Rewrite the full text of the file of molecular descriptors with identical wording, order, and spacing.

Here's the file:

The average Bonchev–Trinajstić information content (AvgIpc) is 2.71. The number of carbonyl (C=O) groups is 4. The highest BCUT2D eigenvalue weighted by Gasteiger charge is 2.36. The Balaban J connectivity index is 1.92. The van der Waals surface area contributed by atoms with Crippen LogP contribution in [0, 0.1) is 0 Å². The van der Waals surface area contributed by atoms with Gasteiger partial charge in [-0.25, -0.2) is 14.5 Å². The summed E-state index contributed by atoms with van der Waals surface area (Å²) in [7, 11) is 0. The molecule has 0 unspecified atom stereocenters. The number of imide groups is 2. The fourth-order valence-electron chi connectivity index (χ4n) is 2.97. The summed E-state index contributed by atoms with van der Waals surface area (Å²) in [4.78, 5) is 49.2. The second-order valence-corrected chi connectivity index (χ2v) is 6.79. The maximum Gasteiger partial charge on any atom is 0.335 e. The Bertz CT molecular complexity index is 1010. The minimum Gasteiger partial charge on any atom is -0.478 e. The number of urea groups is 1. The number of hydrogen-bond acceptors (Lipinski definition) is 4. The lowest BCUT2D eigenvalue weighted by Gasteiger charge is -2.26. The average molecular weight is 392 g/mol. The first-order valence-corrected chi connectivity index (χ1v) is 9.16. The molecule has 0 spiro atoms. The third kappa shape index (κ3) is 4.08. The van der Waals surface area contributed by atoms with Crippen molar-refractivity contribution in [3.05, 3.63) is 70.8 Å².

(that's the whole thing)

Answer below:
The average Bonchev–Trinajstić information content (AvgIpc) is 2.71. The number of carbonyl (C=O) groups is 4. The highest BCUT2D eigenvalue weighted by Gasteiger charge is 2.36. The Balaban J connectivity index is 1.92. The van der Waals surface area contributed by atoms with Crippen LogP contribution in [0, 0.1) is 0 Å². The van der Waals surface area contributed by atoms with Gasteiger partial charge in [-0.25, -0.2) is 14.5 Å². The summed E-state index contributed by atoms with van der Waals surface area (Å²) in [7, 11) is 0. The molecule has 0 unspecified atom stereocenters. The number of imide groups is 2. The fourth-order valence-electron chi connectivity index (χ4n) is 2.97. The summed E-state index contributed by atoms with van der Waals surface area (Å²) in [4.78, 5) is 49.2. The second-order valence-corrected chi connectivity index (χ2v) is 6.79. The maximum Gasteiger partial charge on any atom is 0.335 e. The Bertz CT molecular complexity index is 1010. The minimum Gasteiger partial charge on any atom is -0.478 e. The number of urea groups is 1. The number of hydrogen-bond acceptors (Lipinski definition) is 4. The lowest BCUT2D eigenvalue weighted by Gasteiger charge is -2.26. The average molecular weight is 392 g/mol. The first-order valence-corrected chi connectivity index (χ1v) is 9.16. The molecule has 0 spiro atoms. The third kappa shape index (κ3) is 4.08. The van der Waals surface area contributed by atoms with Crippen molar-refractivity contribution in [3.05, 3.63) is 70.8 Å².